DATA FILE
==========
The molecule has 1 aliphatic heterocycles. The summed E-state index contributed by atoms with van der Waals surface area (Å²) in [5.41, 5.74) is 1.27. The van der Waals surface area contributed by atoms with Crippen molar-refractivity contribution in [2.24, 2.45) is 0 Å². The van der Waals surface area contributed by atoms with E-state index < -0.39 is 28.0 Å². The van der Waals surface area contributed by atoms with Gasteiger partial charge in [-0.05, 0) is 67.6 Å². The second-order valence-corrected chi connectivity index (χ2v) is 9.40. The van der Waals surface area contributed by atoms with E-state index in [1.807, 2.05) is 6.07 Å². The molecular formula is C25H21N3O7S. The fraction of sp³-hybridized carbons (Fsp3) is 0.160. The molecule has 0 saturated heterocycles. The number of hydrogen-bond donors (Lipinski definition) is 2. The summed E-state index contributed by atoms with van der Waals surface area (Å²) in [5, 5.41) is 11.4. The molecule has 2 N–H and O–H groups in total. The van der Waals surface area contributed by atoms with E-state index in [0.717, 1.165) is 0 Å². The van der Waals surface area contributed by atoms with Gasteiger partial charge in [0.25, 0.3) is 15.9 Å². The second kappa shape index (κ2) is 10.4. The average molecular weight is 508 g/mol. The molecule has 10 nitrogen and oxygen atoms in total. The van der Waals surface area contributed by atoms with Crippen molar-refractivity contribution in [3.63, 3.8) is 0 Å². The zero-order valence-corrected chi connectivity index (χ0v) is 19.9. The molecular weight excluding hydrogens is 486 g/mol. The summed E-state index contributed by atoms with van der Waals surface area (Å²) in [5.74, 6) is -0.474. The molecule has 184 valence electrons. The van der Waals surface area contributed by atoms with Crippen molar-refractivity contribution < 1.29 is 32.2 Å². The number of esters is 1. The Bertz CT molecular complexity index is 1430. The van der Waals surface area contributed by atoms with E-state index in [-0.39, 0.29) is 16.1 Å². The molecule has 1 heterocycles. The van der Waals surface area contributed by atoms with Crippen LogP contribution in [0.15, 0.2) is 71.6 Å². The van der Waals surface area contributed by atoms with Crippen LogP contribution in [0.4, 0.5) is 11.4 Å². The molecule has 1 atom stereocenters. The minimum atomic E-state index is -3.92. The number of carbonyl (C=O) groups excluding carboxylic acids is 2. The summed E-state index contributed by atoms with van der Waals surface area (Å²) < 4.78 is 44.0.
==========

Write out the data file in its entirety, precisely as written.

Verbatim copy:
The molecule has 1 aliphatic heterocycles. The summed E-state index contributed by atoms with van der Waals surface area (Å²) in [5.41, 5.74) is 1.27. The van der Waals surface area contributed by atoms with Crippen molar-refractivity contribution in [2.24, 2.45) is 0 Å². The van der Waals surface area contributed by atoms with E-state index < -0.39 is 28.0 Å². The van der Waals surface area contributed by atoms with Gasteiger partial charge in [-0.05, 0) is 67.6 Å². The second-order valence-corrected chi connectivity index (χ2v) is 9.40. The van der Waals surface area contributed by atoms with E-state index in [1.807, 2.05) is 6.07 Å². The molecular formula is C25H21N3O7S. The fraction of sp³-hybridized carbons (Fsp3) is 0.160. The molecule has 0 saturated heterocycles. The number of hydrogen-bond donors (Lipinski definition) is 2. The summed E-state index contributed by atoms with van der Waals surface area (Å²) in [5, 5.41) is 11.4. The molecule has 2 N–H and O–H groups in total. The van der Waals surface area contributed by atoms with E-state index in [0.717, 1.165) is 0 Å². The van der Waals surface area contributed by atoms with Gasteiger partial charge in [0.25, 0.3) is 15.9 Å². The second kappa shape index (κ2) is 10.4. The average molecular weight is 508 g/mol. The molecule has 10 nitrogen and oxygen atoms in total. The van der Waals surface area contributed by atoms with Crippen molar-refractivity contribution in [3.63, 3.8) is 0 Å². The zero-order valence-corrected chi connectivity index (χ0v) is 19.9. The molecular weight excluding hydrogens is 486 g/mol. The summed E-state index contributed by atoms with van der Waals surface area (Å²) in [5.74, 6) is -0.474. The molecule has 184 valence electrons. The van der Waals surface area contributed by atoms with Crippen molar-refractivity contribution < 1.29 is 32.2 Å². The number of esters is 1. The Bertz CT molecular complexity index is 1430. The van der Waals surface area contributed by atoms with E-state index in [-0.39, 0.29) is 16.1 Å². The molecule has 1 heterocycles. The van der Waals surface area contributed by atoms with Crippen LogP contribution in [0.15, 0.2) is 71.6 Å². The van der Waals surface area contributed by atoms with Crippen LogP contribution in [0.4, 0.5) is 11.4 Å². The molecule has 1 atom stereocenters. The minimum atomic E-state index is -3.92. The number of carbonyl (C=O) groups excluding carboxylic acids is 2. The summed E-state index contributed by atoms with van der Waals surface area (Å²) < 4.78 is 44.0.